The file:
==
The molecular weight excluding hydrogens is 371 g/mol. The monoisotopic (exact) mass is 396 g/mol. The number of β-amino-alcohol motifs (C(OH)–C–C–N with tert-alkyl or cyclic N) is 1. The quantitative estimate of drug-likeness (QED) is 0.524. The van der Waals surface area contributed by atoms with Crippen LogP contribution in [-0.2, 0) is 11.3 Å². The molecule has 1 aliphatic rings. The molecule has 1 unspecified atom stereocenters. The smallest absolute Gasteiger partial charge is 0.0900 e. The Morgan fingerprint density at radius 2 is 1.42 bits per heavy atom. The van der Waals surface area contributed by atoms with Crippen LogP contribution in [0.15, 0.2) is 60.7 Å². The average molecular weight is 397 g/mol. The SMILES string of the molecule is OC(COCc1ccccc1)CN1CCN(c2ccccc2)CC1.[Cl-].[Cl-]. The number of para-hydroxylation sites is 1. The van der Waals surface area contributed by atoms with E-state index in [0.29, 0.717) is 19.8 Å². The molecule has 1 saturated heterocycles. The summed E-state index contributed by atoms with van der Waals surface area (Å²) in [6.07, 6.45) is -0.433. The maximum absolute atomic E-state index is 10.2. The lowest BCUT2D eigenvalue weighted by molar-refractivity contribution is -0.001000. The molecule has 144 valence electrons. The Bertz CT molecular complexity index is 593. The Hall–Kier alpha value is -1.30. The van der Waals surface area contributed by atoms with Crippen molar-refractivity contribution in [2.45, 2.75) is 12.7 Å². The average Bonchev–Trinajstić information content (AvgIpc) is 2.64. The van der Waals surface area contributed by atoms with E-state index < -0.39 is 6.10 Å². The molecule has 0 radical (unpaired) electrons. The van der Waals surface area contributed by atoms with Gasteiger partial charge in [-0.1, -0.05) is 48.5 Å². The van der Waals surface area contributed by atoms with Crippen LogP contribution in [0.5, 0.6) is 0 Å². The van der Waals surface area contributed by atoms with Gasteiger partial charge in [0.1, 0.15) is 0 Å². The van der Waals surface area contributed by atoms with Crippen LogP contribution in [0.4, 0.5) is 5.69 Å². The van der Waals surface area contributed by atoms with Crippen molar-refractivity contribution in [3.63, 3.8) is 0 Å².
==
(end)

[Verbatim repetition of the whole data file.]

The molecular weight excluding hydrogens is 371 g/mol. The monoisotopic (exact) mass is 396 g/mol. The number of β-amino-alcohol motifs (C(OH)–C–C–N with tert-alkyl or cyclic N) is 1. The quantitative estimate of drug-likeness (QED) is 0.524. The van der Waals surface area contributed by atoms with Crippen LogP contribution in [-0.2, 0) is 11.3 Å². The molecule has 1 aliphatic rings. The molecule has 1 unspecified atom stereocenters. The smallest absolute Gasteiger partial charge is 0.0900 e. The Morgan fingerprint density at radius 2 is 1.42 bits per heavy atom. The van der Waals surface area contributed by atoms with Crippen LogP contribution in [0.15, 0.2) is 60.7 Å². The average molecular weight is 397 g/mol. The SMILES string of the molecule is OC(COCc1ccccc1)CN1CCN(c2ccccc2)CC1.[Cl-].[Cl-]. The number of para-hydroxylation sites is 1. The van der Waals surface area contributed by atoms with E-state index in [0.29, 0.717) is 19.8 Å². The molecule has 1 saturated heterocycles. The summed E-state index contributed by atoms with van der Waals surface area (Å²) in [6.07, 6.45) is -0.433. The maximum absolute atomic E-state index is 10.2. The lowest BCUT2D eigenvalue weighted by molar-refractivity contribution is -0.001000. The molecule has 144 valence electrons. The Bertz CT molecular complexity index is 593. The Hall–Kier alpha value is -1.30. The van der Waals surface area contributed by atoms with Crippen molar-refractivity contribution in [2.45, 2.75) is 12.7 Å². The average Bonchev–Trinajstić information content (AvgIpc) is 2.64. The van der Waals surface area contributed by atoms with E-state index < -0.39 is 6.10 Å². The molecule has 0 radical (unpaired) electrons. The van der Waals surface area contributed by atoms with Gasteiger partial charge in [-0.1, -0.05) is 48.5 Å². The van der Waals surface area contributed by atoms with Crippen LogP contribution in [0.5, 0.6) is 0 Å². The van der Waals surface area contributed by atoms with Gasteiger partial charge in [0.1, 0.15) is 0 Å². The van der Waals surface area contributed by atoms with Crippen LogP contribution in [0.4, 0.5) is 5.69 Å². The van der Waals surface area contributed by atoms with Crippen molar-refractivity contribution in [3.63, 3.8) is 0 Å².